Hon. Narendra Modi, Prime Minister of India, on the shared history and future of India and Africa.

Hon. Narendra Modi
Hon. Narendra Modi grew up in Vadnagar, India. He entered politics as a youth and quickly rose through the ranks of Rashtriya Swayamsevak Sangh, a Hindu nationalist political party. He was the Chief Minister of Gujarat from 2001 to 2014, and is the Member of Parliament for Varanasi. He was elected the 14th prime minister of India in 2014.

The dreams of one-third of humanity have come together and the heart beat of 1.25 billion Indians and 1.25 billion Africans are in rhythm.

We are among the world's oldest civilizations. We are each a vibrant mosaic of languages, religions, and cultures. Our histories have crossed paths over the ages. Once united by geography, we are now linked by the Indian Ocean. The currents of the mighty ocean have nurtured the ties of kinship, commerce, and culture through the centuries.

Generations of Indians and Africans have traveled to each other's land in search of their destiny or by the force of circumstance, enriching one other and strengthening our ties. We have lived in the long shadow of colonialism and have fought for our liberty and dignity. We have struggled for opportunity, but also for justice, which African wisdom describes as the prime condition of humanity. We have spoken with one voice in the world and have formed a partnership for prosperity among ourselves. We have stood together under blue helmets to keep the peace. And, we have fought together against hunger and disease.
As we look to the future, there is something precious that unites us: our youth. Two-thirds of Indians and two-thirds of Africans are under the age of 35. And, if the future belongs to the youth, then this century is ours to shape.

We are all familiar with Africa's ancient achievements and its more recent strides are catching the word's attention. The continent is more settled and stable and nations are coming together to take responsibility for their development, peace, and security. African struggles and sacrifices are upholding democracy, combating extremism, and empowering women. Today, women constitute around 20% of the elected members of parliaments in Africa.

Africa's economic growth has gathered momentum and diversified its base. African initiatives are replacing old fault lines with new bridges of regional economic integration. We see many successful examples of economic reforms, infrastructural development, and sustainable use of resources, turning adrift economies into dynamic ones.

400,000 new businesses were registered in Africa in 2013, and mobile connectivity now reaches 95% of the population in many places. Africa is pushing mainstream global innovation in mobile banking with M-Pesa, in healthcare with MedAfrica, or agriculture with AgriManagr and Kilimo Salama. All are using mobile and digital technologies to transform their lives.

Primary school enrollment in Africa now exceeds 90%. Across its magnificent landscape, Africa is setting standards in wildlife conservation and eco-tourism as well as entertaining the world with its sports, art, and music.

Africa, like the rest of the developing world, has its development challenges and like others has its own security and stability concerns, especially regarding terrorism and extremism. But I have confidence in African leadership and the African people to rise to these challenges.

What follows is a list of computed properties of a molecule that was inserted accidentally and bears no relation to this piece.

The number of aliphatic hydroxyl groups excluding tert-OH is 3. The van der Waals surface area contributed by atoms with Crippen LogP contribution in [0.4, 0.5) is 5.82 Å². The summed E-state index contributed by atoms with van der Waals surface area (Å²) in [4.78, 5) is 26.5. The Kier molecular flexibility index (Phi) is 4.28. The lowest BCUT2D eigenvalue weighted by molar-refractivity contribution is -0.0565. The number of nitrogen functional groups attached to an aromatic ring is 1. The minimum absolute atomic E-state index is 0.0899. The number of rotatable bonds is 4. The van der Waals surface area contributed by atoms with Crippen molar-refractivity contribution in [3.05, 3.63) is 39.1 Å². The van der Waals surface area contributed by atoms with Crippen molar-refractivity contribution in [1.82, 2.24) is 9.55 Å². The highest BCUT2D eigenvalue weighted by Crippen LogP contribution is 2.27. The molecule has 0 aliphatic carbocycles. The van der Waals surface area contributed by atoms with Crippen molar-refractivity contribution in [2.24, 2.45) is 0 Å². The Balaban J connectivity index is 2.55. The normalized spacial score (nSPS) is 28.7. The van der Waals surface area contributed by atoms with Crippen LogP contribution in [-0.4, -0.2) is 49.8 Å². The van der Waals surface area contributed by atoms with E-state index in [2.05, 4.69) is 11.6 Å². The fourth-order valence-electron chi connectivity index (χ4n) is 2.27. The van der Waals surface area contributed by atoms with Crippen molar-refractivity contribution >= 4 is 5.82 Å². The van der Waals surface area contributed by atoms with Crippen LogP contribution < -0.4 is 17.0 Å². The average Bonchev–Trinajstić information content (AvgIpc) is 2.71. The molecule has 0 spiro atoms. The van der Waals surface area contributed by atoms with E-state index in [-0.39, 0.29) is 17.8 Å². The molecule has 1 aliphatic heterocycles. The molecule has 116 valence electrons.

For the past six decades, our independent journeys have been in parallel. Now India's development priorities and Africa's vision for its future are aligned. In less than a decade, our trade has more than doubled to over USD70 billion, and India is now a major source of business investments in Africa. Today, 34 African countries enjoy duty-free access to the Indian market.

African resources are powering our industries and African prosperity offers a growing market for Indian products. India has committed USD7.4 billion in concessional credit and USD1.2 billion in grants since the first India-Africa Summit in 2008. It is creating 100 capacity building institutions and developing infrastructure, public transport, clean energy, irrigation, agriculture, and manufacturing capacity across Africa. In the last three years alone, nearly 25,000 young Africans have been trained and educated in India.

As the great Nigerian Nobel Laureate Wole Soyinka insisted, “human entity remains the primary asset in overall development." Our approach is based on the same belief that the best partnership is one that develops human capital and institutions.

To add strength to our partnership, India will offer concessional credit of USD10 billion over the next five years. This will be in addition to our ongoing credit program. We will also offer a grant assistance of USD600 million, which will include an India-Africa Development Fund of USD100 million and an India-Africa Health Fund of USD10 million. It will also include 50,000 scholarships to study in India over the next five years. And, it will support the expansion of the Pan Africa E-Network and institutions of skills, training, and learning across Africa.

If this century is going to be one in which all humans have a life of opportunity, equality, and dignity, and the planet a place in which we stand in peace and live in balance with nature, then India and Africa must rise together. This is not a new journey, nor a new beginning, but a new promise of a great future for an ancient relationship.